The contentious policy, whose rollout date was pushed to May 15 from February 8, however, remains unchanged.
In a blog post on Friday, WhatsApp said it would display a banner in the app in the coming weeks, "providing more information that people can read at their own pace".
"We''ve also included more information to try and address concerns we''re hearing. Eventually, we''ll start reminding people to review and accept these updates to keep using WhatsApp," the Facebook-owned company said.
WhatsApp, in an e-mailed response, said the new in-app notification looks different from the one users saw in January and that has been redesigned based on feedback from users.
The Indian government had asked WhatsApp to withdraw the changes, saying unilateral changes are unfair and unacceptable, and that not giving users an option to opt out raised "grave concerns regarding the implications for the choice and autonomy of Indian citizens".
It had also questioned why Indian users were being subjected to differential treatment when compared to their European counterparts where the changes do not apply.
After the public outcry, WhatsApp had decided to delay the rollout of its new policy update to May 15.
It added that in accordance with its policies, user accounts would remain active to allow them to accept the new terms of service and updates.
Image Source: Shutterstock
In the line of fire
Issues ranging from provocative and inflammatory content to misinformation to data breaches have placed social media companies including Facebook, WhatsApp and Twitter in the line of fire over the past many months.
The government has confronted these companies on multiple occasions and asserted that they need to comply with the rules of the land and crackdown on misuse of their platforms.
Intermediary guidelines, which apply to digital platforms like Facebook and Twitter, are in final stages and are expected to be announced soon. These rules aim to curb misuse of social media and raise the accountability of digital platforms to users and Indian law.
WhatsApp has about two
billion users globally, with India -- its largest market -- having over 400 million users.
In its blogpost, WhatsApp said it had previously encountered a great deal of "misinformation" about its policy update and that it continues to work on clearing up confusion.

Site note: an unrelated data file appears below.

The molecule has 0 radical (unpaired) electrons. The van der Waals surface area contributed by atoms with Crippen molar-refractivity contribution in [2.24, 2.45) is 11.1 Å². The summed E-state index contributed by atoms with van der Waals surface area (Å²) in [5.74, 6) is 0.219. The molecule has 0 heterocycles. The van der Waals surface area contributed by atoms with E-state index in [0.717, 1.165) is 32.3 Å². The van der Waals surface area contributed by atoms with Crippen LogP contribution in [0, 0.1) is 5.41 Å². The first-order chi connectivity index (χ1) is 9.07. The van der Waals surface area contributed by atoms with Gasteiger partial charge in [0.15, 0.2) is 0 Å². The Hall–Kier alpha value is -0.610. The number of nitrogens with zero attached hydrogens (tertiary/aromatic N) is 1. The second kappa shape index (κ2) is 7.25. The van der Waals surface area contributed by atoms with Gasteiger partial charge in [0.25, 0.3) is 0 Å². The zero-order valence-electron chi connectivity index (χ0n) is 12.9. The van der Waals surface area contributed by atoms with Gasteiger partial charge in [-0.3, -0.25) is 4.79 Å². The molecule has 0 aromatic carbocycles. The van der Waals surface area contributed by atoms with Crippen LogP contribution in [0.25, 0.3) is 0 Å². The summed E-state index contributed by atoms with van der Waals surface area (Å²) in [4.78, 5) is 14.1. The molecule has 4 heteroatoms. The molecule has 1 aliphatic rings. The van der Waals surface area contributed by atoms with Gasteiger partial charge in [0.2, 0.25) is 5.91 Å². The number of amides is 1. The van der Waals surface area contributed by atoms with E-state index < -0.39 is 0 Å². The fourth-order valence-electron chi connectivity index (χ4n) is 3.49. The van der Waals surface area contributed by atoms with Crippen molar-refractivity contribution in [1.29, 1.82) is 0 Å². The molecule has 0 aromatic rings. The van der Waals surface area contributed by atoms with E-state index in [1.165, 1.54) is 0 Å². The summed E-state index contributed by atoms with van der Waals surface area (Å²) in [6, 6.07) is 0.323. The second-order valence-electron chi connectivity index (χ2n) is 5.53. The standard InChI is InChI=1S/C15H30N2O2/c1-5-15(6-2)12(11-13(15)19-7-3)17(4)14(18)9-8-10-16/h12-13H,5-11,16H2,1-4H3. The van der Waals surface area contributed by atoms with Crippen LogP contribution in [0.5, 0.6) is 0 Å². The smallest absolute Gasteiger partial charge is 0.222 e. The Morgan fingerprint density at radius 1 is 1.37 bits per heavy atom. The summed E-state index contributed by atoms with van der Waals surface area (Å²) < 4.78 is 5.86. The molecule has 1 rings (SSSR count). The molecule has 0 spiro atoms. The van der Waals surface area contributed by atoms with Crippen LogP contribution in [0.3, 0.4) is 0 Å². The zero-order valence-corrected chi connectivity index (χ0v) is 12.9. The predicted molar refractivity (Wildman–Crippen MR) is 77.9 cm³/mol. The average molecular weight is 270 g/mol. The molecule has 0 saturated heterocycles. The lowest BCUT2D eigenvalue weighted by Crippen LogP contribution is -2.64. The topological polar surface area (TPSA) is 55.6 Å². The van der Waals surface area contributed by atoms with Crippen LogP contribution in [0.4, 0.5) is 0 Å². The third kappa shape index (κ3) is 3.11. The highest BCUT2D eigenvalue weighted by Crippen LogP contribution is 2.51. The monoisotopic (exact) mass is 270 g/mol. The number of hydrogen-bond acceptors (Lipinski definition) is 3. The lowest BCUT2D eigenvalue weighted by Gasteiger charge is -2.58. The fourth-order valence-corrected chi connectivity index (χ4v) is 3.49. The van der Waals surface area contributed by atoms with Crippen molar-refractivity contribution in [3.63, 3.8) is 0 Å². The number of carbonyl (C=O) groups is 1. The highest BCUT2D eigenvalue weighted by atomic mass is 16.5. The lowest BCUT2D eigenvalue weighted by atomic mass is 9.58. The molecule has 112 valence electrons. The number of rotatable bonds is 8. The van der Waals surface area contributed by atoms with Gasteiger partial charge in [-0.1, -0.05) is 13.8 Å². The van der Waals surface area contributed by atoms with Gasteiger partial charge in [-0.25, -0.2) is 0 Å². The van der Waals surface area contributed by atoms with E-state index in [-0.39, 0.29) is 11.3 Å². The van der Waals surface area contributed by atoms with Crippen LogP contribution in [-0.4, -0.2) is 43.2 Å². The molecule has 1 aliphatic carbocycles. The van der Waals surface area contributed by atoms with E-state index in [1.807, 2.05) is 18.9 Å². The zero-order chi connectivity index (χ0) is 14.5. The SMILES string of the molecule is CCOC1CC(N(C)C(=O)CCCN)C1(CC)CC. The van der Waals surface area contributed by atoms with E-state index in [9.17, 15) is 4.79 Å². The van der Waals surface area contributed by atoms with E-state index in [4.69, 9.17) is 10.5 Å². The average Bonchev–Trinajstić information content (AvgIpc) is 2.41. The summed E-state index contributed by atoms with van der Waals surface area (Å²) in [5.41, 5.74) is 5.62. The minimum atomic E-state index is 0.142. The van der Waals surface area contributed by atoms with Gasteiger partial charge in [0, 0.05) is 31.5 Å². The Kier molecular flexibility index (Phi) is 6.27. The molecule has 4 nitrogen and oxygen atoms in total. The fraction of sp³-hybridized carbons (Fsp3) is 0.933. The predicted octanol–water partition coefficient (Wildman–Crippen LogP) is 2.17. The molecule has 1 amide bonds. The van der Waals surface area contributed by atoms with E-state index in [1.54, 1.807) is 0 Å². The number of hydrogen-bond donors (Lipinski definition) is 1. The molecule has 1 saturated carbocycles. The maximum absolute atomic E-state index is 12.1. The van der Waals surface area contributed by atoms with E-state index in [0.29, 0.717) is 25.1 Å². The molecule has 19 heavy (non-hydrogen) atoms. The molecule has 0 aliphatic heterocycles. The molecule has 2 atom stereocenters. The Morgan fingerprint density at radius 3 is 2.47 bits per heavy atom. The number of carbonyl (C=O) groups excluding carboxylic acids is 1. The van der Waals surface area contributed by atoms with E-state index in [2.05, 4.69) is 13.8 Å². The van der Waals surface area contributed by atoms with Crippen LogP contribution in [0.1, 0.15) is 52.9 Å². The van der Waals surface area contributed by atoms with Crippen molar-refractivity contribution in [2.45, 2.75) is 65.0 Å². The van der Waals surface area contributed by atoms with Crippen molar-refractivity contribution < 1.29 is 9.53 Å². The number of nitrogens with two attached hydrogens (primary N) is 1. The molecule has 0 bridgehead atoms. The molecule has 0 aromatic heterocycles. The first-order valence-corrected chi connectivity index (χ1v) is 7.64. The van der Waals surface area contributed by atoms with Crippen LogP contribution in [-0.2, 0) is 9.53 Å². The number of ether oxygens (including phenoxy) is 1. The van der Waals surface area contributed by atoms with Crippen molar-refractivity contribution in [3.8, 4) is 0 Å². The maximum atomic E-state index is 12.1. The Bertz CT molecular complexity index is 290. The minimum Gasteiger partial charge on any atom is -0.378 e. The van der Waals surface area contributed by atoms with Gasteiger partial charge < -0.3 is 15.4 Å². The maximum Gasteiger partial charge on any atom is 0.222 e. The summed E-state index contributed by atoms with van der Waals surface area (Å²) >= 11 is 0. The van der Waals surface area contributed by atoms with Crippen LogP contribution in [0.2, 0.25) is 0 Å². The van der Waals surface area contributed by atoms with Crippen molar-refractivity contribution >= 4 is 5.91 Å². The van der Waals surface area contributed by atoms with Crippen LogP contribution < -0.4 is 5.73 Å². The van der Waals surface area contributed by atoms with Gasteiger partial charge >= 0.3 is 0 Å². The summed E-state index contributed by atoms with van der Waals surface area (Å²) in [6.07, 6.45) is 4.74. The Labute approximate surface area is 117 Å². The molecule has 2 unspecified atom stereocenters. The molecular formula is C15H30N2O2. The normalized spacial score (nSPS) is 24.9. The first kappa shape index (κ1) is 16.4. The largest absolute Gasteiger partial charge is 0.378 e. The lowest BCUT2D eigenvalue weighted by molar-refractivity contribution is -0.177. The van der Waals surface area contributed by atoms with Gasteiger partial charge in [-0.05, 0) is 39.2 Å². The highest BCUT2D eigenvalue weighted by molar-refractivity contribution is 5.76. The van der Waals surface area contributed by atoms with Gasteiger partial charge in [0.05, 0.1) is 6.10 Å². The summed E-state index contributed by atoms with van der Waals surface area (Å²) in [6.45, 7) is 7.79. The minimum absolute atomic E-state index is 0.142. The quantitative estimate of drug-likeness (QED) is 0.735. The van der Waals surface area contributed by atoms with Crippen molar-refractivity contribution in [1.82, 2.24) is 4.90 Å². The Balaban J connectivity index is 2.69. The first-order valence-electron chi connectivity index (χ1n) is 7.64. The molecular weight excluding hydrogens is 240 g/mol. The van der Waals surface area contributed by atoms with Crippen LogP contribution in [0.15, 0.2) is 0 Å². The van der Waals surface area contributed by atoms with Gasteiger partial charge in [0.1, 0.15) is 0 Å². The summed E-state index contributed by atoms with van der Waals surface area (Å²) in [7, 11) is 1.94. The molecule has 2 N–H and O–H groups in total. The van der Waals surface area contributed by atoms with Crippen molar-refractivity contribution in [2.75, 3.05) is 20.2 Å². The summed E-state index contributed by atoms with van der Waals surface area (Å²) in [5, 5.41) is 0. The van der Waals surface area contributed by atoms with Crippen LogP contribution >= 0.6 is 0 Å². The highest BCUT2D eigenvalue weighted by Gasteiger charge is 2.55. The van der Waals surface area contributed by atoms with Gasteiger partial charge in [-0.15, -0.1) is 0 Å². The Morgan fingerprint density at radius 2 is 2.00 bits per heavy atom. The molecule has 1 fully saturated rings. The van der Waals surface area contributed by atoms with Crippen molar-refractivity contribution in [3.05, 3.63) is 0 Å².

"We''ll be doing much more to make our voice clear going forward," it said, adding that it had used the ''Status'' feature to share information around the update.
"As a reminder, we''re building new ways to chat or shop with a business on WhatsApp that are entirely optional. Personal messages will always be end-to-end encrypted, so WhatsApp can''t read or listen to them," it noted.
WhatsApp also highlighted that services to users on the platform remain free and it charges businesses to provide customer service on its platform.
It said some shopping features involve Facebook, so that businesses can manage their inventory across apps and that it will display more information directly in WhatsApp so people can choose if they want to engage with businesses or not.
Concerned about the privacy of their data, many users are thronging to rival messaging platforms such as Signal and Telegram, pushing the downloads of these apps into millions.
WhatsApp sought to play down the trend.
"During this time, we understand some people may check out other apps to see what they have to offer. We''ve seen some of our competitors try to get away with claiming they can''t see people''s messages - if an app doesn''t offer end-to-end encryption by default that means they can read your messages," it said.
Without naming any rival, WhatsApp said "people are looking for apps to be both reliable and safe, even if that requires WhatsApp having some limited data".
"We strive to be thoughtful on the decisions we make and we''ll continue to develop new ways of meeting these responsibilities with less information, not more," it added.